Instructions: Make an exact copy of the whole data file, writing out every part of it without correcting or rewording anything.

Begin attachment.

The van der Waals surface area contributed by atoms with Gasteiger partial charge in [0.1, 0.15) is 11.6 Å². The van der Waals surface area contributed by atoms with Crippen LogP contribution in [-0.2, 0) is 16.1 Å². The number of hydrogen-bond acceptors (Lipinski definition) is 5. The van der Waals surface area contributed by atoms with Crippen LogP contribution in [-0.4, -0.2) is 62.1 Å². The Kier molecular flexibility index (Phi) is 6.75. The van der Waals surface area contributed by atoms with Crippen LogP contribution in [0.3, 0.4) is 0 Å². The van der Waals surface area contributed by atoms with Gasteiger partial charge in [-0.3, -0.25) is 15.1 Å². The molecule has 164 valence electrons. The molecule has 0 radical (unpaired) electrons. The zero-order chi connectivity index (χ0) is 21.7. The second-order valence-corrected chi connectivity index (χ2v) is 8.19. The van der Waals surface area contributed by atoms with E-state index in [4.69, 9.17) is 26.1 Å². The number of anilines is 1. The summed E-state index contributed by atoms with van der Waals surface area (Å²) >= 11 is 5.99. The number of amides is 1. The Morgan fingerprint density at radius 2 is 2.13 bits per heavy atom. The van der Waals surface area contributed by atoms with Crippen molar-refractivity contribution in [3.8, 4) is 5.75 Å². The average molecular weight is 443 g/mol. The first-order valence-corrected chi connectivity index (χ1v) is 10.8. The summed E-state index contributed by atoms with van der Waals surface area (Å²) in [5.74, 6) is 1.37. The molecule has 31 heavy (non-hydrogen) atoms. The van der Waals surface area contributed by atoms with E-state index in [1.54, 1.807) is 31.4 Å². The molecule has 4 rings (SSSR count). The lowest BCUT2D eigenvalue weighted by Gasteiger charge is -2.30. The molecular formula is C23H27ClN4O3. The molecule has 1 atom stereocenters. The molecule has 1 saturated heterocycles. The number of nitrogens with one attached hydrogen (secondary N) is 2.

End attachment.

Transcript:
The van der Waals surface area contributed by atoms with Gasteiger partial charge in [0.1, 0.15) is 11.6 Å². The van der Waals surface area contributed by atoms with Crippen LogP contribution in [-0.2, 0) is 16.1 Å². The number of hydrogen-bond acceptors (Lipinski definition) is 5. The van der Waals surface area contributed by atoms with Crippen LogP contribution in [-0.4, -0.2) is 62.1 Å². The Kier molecular flexibility index (Phi) is 6.75. The van der Waals surface area contributed by atoms with Crippen LogP contribution in [0.3, 0.4) is 0 Å². The van der Waals surface area contributed by atoms with Gasteiger partial charge in [-0.3, -0.25) is 15.1 Å². The molecule has 164 valence electrons. The molecule has 0 radical (unpaired) electrons. The zero-order chi connectivity index (χ0) is 21.7. The second-order valence-corrected chi connectivity index (χ2v) is 8.19. The van der Waals surface area contributed by atoms with E-state index in [4.69, 9.17) is 26.1 Å². The number of anilines is 1. The summed E-state index contributed by atoms with van der Waals surface area (Å²) >= 11 is 5.99. The number of amides is 1. The Morgan fingerprint density at radius 2 is 2.13 bits per heavy atom. The van der Waals surface area contributed by atoms with Crippen molar-refractivity contribution in [3.8, 4) is 5.75 Å². The average molecular weight is 443 g/mol. The first-order valence-corrected chi connectivity index (χ1v) is 10.8. The summed E-state index contributed by atoms with van der Waals surface area (Å²) in [5.74, 6) is 1.37. The molecule has 31 heavy (non-hydrogen) atoms. The van der Waals surface area contributed by atoms with E-state index in [1.54, 1.807) is 31.4 Å². The molecule has 4 rings (SSSR count). The lowest BCUT2D eigenvalue weighted by Gasteiger charge is -2.30. The molecular formula is C23H27ClN4O3. The molecule has 1 atom stereocenters. The molecule has 1 saturated heterocycles. The number of nitrogens with one attached hydrogen (secondary N) is 2.